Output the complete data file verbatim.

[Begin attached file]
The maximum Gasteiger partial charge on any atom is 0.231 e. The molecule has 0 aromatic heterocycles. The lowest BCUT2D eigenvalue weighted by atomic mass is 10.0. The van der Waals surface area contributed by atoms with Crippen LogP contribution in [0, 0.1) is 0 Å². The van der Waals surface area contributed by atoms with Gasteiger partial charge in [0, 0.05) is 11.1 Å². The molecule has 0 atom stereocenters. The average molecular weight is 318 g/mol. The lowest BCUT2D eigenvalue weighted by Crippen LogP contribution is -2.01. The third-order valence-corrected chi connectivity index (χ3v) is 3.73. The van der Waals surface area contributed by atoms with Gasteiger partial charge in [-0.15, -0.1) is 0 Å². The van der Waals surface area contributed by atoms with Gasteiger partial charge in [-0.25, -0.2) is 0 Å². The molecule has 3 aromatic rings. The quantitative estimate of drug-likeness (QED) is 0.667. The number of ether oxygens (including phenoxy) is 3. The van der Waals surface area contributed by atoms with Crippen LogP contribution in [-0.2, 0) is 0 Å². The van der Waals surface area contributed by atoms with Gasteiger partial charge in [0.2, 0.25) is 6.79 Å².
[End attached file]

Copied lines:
The maximum Gasteiger partial charge on any atom is 0.231 e. The molecule has 0 aromatic heterocycles. The lowest BCUT2D eigenvalue weighted by atomic mass is 10.0. The van der Waals surface area contributed by atoms with Crippen LogP contribution in [0, 0.1) is 0 Å². The van der Waals surface area contributed by atoms with Gasteiger partial charge in [0, 0.05) is 11.1 Å². The molecule has 0 atom stereocenters. The average molecular weight is 318 g/mol. The lowest BCUT2D eigenvalue weighted by Crippen LogP contribution is -2.01. The third-order valence-corrected chi connectivity index (χ3v) is 3.73. The van der Waals surface area contributed by atoms with Gasteiger partial charge in [-0.15, -0.1) is 0 Å². The van der Waals surface area contributed by atoms with Gasteiger partial charge in [-0.25, -0.2) is 0 Å². The molecule has 3 aromatic rings. The quantitative estimate of drug-likeness (QED) is 0.667. The number of ether oxygens (including phenoxy) is 3. The van der Waals surface area contributed by atoms with Crippen LogP contribution in [-0.2, 0) is 0 Å². The van der Waals surface area contributed by atoms with Gasteiger partial charge in [0.2, 0.25) is 6.79 Å².